Jump to content


  • Posts

  • Joined

  • Last visited

Everything posted by SBD-UltimateForce

  1. The MP5SD6 variant of the MP5SD has a retractable stock and a 3-round burst trigger group.
  2. For A Pistol the HK USP Variant 9 in 9mm Parabellum For A SMG the HK MP5SD6 with a Aimpoint CompM2 scope. For a Assault Rifle the M4A1 with a M203 GL and a Aimpoint CompML2 Scope.
  3. Just for the record, Richard Marcinko was thrown into jail for defrauding the government over the price of some spec-ops grenades.
  4. After reading some of the comments that have been published in this forum, I find that I do disagree with the fact brokered in these forums that Richard Marcinko was a rebellious as****e, and that he broke the rules; Well what rules and orders did he break?. During Vietnam, most of the 'Officers' that were serving there, did not have any combat experience in the field. In fact all of the experience that they had was sipping champagne at parties, and kissing the ass of Generals and Admirals, to get higher rank. The men that the commanded were not seen as men to command and protect, they were there to get another star on their shoulders. The real Commander is the one that practices the two main words of leadership, 'Follow Me'. They look after their men, train them for War and keep them safe from all the BS flying around. They get the equipment they need to perform the mission, whether the top brass like it or not. One great example of this kind of leadership, is a man named Roy Henry Bohem, the 'Godfather' of SEALS. When SEALS were first created, the top brass wanted Roy and his men to carry M14 rifles and 9mm pistols. The M14 is a terrific rifle up to a thousand yards, but Roy knew that in the jungle of Nam they would be useless. To his credit, Roy bypassed the top brass, and bought AR15's and .357 magnums for his men. WHY? Because those weapons were what the mission required. Richard Marcinko may be a loudmouth, and Yes, his ego may be big, but Dickie did what was best for his men, and the mission that they were serving. He gave them the right weapons and equipment for the job, promoted 'saturation' training, and protected them from the other ass-kissers who thought they were just a bunch of long-haired, tough, knuckle-dragging, loudmouth ass***es who weren't fit to serve. A good commander understands this. If you can give the men you lead, the right weapons, equipment and training for the job. If you can show them that you will do everything they will do, and then some. If you understand that the command that you are given is your total responsiblity and accept full blame for all the mistakes that your men make under your command. You are a ######**G LEADER, and you men will FOLLOW YOU INTO HELL if that is what it takes. 'A Commander is forgotten, but a LEADER is remembered'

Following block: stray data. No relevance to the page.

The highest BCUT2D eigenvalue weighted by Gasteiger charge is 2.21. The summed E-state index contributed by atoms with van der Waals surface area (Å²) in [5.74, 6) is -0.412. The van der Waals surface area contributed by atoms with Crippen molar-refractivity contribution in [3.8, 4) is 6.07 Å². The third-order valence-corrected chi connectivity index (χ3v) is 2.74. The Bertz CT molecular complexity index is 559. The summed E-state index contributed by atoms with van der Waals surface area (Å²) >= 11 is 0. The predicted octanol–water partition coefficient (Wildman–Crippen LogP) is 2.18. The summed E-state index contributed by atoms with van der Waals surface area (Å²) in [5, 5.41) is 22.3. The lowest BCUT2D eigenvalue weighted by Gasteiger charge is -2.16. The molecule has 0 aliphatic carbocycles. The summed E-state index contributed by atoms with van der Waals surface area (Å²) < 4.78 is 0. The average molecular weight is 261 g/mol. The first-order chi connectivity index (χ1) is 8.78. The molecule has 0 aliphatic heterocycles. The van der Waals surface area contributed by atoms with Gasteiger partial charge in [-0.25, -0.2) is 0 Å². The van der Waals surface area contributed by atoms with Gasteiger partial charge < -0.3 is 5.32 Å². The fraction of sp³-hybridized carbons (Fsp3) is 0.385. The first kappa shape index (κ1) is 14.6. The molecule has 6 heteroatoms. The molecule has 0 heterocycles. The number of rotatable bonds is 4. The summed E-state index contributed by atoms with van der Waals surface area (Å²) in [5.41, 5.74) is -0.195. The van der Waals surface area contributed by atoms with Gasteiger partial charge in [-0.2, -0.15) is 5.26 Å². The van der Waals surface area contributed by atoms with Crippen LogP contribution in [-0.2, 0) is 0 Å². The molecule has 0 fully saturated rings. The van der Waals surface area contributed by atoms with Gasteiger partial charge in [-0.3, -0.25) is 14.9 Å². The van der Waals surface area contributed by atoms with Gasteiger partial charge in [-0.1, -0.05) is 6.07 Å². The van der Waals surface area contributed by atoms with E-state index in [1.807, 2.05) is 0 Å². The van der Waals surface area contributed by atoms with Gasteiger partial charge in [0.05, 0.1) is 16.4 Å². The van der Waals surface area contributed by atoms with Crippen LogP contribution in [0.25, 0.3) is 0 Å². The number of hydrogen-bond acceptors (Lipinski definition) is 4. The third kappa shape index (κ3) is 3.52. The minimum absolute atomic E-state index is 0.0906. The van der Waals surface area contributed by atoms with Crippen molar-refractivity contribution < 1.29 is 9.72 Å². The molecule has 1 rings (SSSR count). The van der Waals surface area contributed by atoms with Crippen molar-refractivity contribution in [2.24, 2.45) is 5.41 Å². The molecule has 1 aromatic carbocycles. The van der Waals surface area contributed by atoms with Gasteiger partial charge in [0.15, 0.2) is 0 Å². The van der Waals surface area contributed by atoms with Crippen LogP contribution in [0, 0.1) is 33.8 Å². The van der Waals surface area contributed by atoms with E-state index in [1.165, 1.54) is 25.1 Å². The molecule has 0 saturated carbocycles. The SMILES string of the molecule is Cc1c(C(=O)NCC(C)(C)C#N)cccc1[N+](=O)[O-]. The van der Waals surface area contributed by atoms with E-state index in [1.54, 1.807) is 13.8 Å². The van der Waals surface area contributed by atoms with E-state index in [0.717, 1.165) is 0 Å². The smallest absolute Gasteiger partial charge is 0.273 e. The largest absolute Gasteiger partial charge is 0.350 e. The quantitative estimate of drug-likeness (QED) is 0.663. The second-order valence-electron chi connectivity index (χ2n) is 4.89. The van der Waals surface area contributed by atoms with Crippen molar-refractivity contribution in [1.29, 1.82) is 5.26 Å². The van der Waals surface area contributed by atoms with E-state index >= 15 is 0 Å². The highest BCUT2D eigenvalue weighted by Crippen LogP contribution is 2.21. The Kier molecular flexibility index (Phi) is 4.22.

5. I suppose that politicians would be of use in SpecWar. We could send them into an enemy camp, they could bore the enemy asleep, and then Special Forces could go and kill the tangos (and maybe some of the politicians). Any other thoughts?
  6. Just one question to all the ghosts here. If UBI decided one day, to put together a soundtrack for Ghost Recon 2 or a music CD with 12 spaces for tracks. What songs would you choose?. It could be anything from Rock, Classical, R'n'B, Country and Jazz. It could have songs from Radiohead, Foo Fighters, Beethoven, Bach, Run DMC, Miles Davis or even music from films such as Apocalypse Now (maybe Ride Of The Valkyries). If you had your choice, what would be on your CD?.
  7. Radiohead - Hail To The Thief Foo Fighters - One By One, There Is Nothing Left To Lose Massive Attack - Blue Lines, 100th Window
  8. After playing the single-player campaigns again, I've recently been wondering just what amount of time it takes to complete a mission, and whether this would be the same for anyone else. Please add your thoughts and opinions.